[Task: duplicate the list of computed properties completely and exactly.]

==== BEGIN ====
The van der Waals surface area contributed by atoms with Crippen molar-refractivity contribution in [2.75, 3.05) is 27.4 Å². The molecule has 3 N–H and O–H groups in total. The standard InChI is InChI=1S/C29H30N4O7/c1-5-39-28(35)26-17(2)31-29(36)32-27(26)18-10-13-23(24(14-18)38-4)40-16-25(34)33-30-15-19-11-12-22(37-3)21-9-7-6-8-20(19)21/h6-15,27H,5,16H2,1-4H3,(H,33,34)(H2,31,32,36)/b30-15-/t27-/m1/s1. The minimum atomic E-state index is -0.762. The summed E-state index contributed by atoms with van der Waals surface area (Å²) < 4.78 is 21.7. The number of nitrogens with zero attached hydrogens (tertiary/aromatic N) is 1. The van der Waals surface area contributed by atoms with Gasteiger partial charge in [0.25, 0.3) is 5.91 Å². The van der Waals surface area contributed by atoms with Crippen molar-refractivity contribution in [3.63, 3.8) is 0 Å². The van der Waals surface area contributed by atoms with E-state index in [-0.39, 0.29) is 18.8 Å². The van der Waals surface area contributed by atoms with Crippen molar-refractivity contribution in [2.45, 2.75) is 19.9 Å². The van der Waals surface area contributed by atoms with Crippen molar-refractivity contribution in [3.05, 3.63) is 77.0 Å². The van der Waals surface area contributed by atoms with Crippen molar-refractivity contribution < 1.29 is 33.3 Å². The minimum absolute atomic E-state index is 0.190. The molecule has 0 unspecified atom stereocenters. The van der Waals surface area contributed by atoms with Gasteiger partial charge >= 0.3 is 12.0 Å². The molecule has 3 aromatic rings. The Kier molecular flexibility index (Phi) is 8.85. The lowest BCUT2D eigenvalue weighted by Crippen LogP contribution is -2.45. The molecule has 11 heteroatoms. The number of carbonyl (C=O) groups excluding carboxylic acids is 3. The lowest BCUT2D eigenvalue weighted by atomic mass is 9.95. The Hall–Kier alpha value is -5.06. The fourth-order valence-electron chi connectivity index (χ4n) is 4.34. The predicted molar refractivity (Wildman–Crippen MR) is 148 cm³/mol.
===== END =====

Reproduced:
The van der Waals surface area contributed by atoms with Crippen molar-refractivity contribution in [2.75, 3.05) is 27.4 Å². The molecule has 3 N–H and O–H groups in total. The standard InChI is InChI=1S/C29H30N4O7/c1-5-39-28(35)26-17(2)31-29(36)32-27(26)18-10-13-23(24(14-18)38-4)40-16-25(34)33-30-15-19-11-12-22(37-3)21-9-7-6-8-20(19)21/h6-15,27H,5,16H2,1-4H3,(H,33,34)(H2,31,32,36)/b30-15-/t27-/m1/s1. The minimum atomic E-state index is -0.762. The summed E-state index contributed by atoms with van der Waals surface area (Å²) < 4.78 is 21.7. The number of nitrogens with zero attached hydrogens (tertiary/aromatic N) is 1. The van der Waals surface area contributed by atoms with Gasteiger partial charge in [0.25, 0.3) is 5.91 Å². The van der Waals surface area contributed by atoms with Crippen molar-refractivity contribution in [3.63, 3.8) is 0 Å². The van der Waals surface area contributed by atoms with E-state index in [-0.39, 0.29) is 18.8 Å². The van der Waals surface area contributed by atoms with Crippen molar-refractivity contribution in [2.45, 2.75) is 19.9 Å². The van der Waals surface area contributed by atoms with Crippen molar-refractivity contribution in [3.05, 3.63) is 77.0 Å². The van der Waals surface area contributed by atoms with Crippen molar-refractivity contribution < 1.29 is 33.3 Å². The minimum absolute atomic E-state index is 0.190. The molecule has 0 unspecified atom stereocenters. The van der Waals surface area contributed by atoms with Gasteiger partial charge >= 0.3 is 12.0 Å². The molecule has 3 aromatic rings. The Kier molecular flexibility index (Phi) is 8.85. The lowest BCUT2D eigenvalue weighted by Crippen LogP contribution is -2.45. The molecule has 11 heteroatoms. The number of carbonyl (C=O) groups excluding carboxylic acids is 3. The lowest BCUT2D eigenvalue weighted by atomic mass is 9.95. The Hall–Kier alpha value is -5.06. The fourth-order valence-electron chi connectivity index (χ4n) is 4.34. The predicted molar refractivity (Wildman–Crippen MR) is 148 cm³/mol.